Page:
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How to Choose High School Classes for Next Year

August 8, 2013

Choosing classes can be stressful.  You need to figure out what classes you are required to take for the upcoming year. Here are 8 tips that can help you choose your classes:

  • Check out requirements
    • All schools require a certain number of core classes to fulfill their graduation requirements.
      • Core classes: Math, Science, English, History, Gym, Health, World Language (Spanish, French, Mandarin, etc.)
    • Make an appointment to meet with your guidance counselor to see which classes you are required to take for the upcoming year.
    • Also, it is a good idea to make a general map of the classes you have taken and the classes you need to take to make sure you can graduate on time.
  • Ask your teacher for class recommendations
    • If your school has different level classes such as, standard, advanced, honors, and Advanced Placement (AP), talk to your teacher to see which level would be best for you.
    • Try challenging yourself by taking an advanced, honors or AP class (with your teacher’s approval).
      • Colleges like to see these higher level classes on incoming freshman transcripts.
      • Often times the school or the department will suggest a specific pre-requisite class or indicate that a department head’s approval is needed in order to register for a class.
  • Do not overwork yourself
    • There is no need for you to take 6 AP classes in one year of high school; balance your time and your classes.
    • Yes, colleges like seeing students challenge themselves in higher level classes, but they do not like to see low grades in those classes.
      • Take 1 or 2 AP or honors level classes and balance those out with a couple easier classes so that you do not feel overwhelmed with homework.
  • Start thinking about college
    • If you are approaching your senior year, you should take into consideration what you want to study in college.
      • i.e. if you are looking into STEM (science, technology, engineering, math) majors, you should sign up to take challenging math or science classes.
    • Keep AP classes in mind.
      • If you score high enough on the AP exam you will receive college credit for that class.
        • i.e. if you take AP Spanish and pass the exam, you may receive 3 credit hours in the equivalent college class. (ex: AP Spanish=Spanish 101)
        • The only institution that can give you credit for an AP exam score is the receiving college or university.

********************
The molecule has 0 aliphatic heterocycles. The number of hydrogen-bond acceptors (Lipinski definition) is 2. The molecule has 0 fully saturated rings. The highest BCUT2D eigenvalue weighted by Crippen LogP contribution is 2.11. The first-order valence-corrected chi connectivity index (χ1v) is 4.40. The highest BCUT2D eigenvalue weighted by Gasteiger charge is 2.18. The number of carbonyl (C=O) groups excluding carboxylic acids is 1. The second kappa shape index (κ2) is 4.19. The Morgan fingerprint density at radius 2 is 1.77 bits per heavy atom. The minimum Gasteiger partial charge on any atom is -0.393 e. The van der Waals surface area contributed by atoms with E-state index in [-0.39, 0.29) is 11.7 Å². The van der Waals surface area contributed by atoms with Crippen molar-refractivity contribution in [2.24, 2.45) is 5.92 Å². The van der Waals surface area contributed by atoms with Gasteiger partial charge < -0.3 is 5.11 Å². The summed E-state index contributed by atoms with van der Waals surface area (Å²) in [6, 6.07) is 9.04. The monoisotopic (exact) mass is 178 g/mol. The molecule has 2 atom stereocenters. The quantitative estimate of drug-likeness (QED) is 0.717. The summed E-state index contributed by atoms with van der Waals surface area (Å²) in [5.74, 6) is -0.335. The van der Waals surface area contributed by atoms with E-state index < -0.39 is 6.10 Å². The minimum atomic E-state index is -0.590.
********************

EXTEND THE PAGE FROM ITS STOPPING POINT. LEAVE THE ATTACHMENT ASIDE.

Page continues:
• Every higher education institution has its own requirements and standards for issuing college credit.
  • Ask around
    • Ask your peers about classes that you are considering.
      • Getting feedback from your peers can help you decide whether or not to take a certain class.
    • Find out which classes have the best teachers and what classes your friends are taking as well.
  • Pick electives
    • After signing up for your required classes, you may have some room open in your schedule to take elective classes (classes that are not required to graduate).
    • These fun classes can brighten up a boring schedule.
      • Class examples: interior design, graphic design I, creative writing, etc.
    • If you are not sure about which electives to take, ask around!
  • Talk to your parents
    • Even though it is your schedule, it is always good to talk about what you are taking with your parents in order to get their input.
      • Your parents may also have ideas about classes that you may not have considered.
    • If your parents are pushing you to take more challenging classes and you do not want to, make an appointment with your guidance counselor and get his/her opinion.
  • Talk to your friends….but do not rely on their decisions
    • Having a friend in class is great.
      • This gives you a ‘study buddy’ for exams and someone to go to if you are having trouble with homework assignments.
    • Do not take a class only because your friend is in it; take a class that interests you!
      • You can always see your friends in the hallway and at lunch.
Courtesy of CollegeDegrees360

Courtesy of CollegeDegrees360



Orenstein, H. (2013). How to Choose High School Classes for Next Year. Her Campus.  Retrieved from

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